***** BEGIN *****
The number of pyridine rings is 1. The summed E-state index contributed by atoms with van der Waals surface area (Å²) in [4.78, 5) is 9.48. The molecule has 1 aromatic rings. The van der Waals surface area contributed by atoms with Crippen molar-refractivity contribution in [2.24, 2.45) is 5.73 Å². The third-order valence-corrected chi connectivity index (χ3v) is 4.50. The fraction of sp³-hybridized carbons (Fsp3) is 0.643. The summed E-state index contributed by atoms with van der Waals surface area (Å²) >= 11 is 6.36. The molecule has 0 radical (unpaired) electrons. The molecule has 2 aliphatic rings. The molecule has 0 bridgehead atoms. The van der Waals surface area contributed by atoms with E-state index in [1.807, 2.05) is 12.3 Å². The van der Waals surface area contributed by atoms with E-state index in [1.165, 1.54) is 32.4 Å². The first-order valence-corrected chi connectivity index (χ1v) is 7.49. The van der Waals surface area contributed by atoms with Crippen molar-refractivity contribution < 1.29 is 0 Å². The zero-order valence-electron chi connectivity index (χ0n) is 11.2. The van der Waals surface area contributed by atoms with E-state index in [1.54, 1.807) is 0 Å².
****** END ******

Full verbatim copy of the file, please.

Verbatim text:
The number of pyridine rings is 1. The summed E-state index contributed by atoms with van der Waals surface area (Å²) in [4.78, 5) is 9.48. The molecule has 1 aromatic rings. The van der Waals surface area contributed by atoms with Crippen molar-refractivity contribution in [2.24, 2.45) is 5.73 Å². The third-order valence-corrected chi connectivity index (χ3v) is 4.50. The fraction of sp³-hybridized carbons (Fsp3) is 0.643. The summed E-state index contributed by atoms with van der Waals surface area (Å²) >= 11 is 6.36. The molecule has 0 radical (unpaired) electrons. The molecule has 2 aliphatic rings. The molecule has 0 bridgehead atoms. The van der Waals surface area contributed by atoms with E-state index in [1.807, 2.05) is 12.3 Å². The van der Waals surface area contributed by atoms with E-state index in [1.165, 1.54) is 32.4 Å². The first-order valence-corrected chi connectivity index (χ1v) is 7.49. The van der Waals surface area contributed by atoms with Crippen molar-refractivity contribution < 1.29 is 0 Å². The zero-order valence-electron chi connectivity index (χ0n) is 11.2. The van der Waals surface area contributed by atoms with E-state index in [1.54, 1.807) is 0 Å².